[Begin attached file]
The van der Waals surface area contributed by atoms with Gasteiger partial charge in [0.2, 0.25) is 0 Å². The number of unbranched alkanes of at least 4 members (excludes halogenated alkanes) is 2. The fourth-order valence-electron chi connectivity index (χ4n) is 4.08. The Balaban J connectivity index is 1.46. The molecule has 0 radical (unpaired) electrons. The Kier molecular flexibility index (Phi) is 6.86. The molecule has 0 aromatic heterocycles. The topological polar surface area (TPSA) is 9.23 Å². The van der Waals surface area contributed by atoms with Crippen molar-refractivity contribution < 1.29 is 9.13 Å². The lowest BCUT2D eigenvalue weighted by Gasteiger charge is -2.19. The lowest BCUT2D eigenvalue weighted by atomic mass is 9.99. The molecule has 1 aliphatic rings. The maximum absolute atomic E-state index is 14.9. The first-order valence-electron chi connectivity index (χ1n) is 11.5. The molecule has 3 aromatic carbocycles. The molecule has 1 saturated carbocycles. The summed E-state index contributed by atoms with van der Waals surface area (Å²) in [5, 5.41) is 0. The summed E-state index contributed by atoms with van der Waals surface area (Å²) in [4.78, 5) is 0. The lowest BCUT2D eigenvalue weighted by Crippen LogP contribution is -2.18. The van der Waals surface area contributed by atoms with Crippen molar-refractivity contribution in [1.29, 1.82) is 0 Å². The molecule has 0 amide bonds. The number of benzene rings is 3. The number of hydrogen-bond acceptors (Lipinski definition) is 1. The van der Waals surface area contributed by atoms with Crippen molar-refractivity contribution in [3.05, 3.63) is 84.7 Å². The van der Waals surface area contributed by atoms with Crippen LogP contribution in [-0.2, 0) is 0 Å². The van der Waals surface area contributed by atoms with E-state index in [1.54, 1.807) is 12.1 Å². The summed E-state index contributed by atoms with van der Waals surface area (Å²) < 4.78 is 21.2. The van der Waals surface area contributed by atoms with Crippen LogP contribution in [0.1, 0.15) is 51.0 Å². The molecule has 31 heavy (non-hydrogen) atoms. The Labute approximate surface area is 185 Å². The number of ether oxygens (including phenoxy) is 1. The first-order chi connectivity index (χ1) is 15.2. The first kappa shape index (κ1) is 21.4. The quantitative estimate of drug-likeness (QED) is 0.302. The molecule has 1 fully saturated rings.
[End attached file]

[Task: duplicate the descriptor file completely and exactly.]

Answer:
The van der Waals surface area contributed by atoms with Gasteiger partial charge in [0.2, 0.25) is 0 Å². The number of unbranched alkanes of at least 4 members (excludes halogenated alkanes) is 2. The fourth-order valence-electron chi connectivity index (χ4n) is 4.08. The Balaban J connectivity index is 1.46. The molecule has 0 radical (unpaired) electrons. The Kier molecular flexibility index (Phi) is 6.86. The molecule has 0 aromatic heterocycles. The topological polar surface area (TPSA) is 9.23 Å². The van der Waals surface area contributed by atoms with Crippen molar-refractivity contribution < 1.29 is 9.13 Å². The lowest BCUT2D eigenvalue weighted by Gasteiger charge is -2.19. The lowest BCUT2D eigenvalue weighted by atomic mass is 9.99. The molecule has 1 aliphatic rings. The maximum absolute atomic E-state index is 14.9. The first-order valence-electron chi connectivity index (χ1n) is 11.5. The molecule has 3 aromatic carbocycles. The molecule has 1 saturated carbocycles. The summed E-state index contributed by atoms with van der Waals surface area (Å²) in [5, 5.41) is 0. The summed E-state index contributed by atoms with van der Waals surface area (Å²) in [4.78, 5) is 0. The lowest BCUT2D eigenvalue weighted by Crippen LogP contribution is -2.18. The van der Waals surface area contributed by atoms with Crippen molar-refractivity contribution in [1.29, 1.82) is 0 Å². The molecule has 0 amide bonds. The number of benzene rings is 3. The number of hydrogen-bond acceptors (Lipinski definition) is 1. The van der Waals surface area contributed by atoms with Crippen molar-refractivity contribution in [3.05, 3.63) is 84.7 Å². The van der Waals surface area contributed by atoms with Crippen LogP contribution in [-0.2, 0) is 0 Å². The van der Waals surface area contributed by atoms with E-state index in [1.54, 1.807) is 12.1 Å². The summed E-state index contributed by atoms with van der Waals surface area (Å²) < 4.78 is 21.2. The van der Waals surface area contributed by atoms with Crippen LogP contribution in [0.1, 0.15) is 51.0 Å². The molecule has 31 heavy (non-hydrogen) atoms. The Labute approximate surface area is 185 Å². The number of ether oxygens (including phenoxy) is 1. The first-order chi connectivity index (χ1) is 15.2. The first kappa shape index (κ1) is 21.4. The quantitative estimate of drug-likeness (QED) is 0.302. The molecule has 1 fully saturated rings.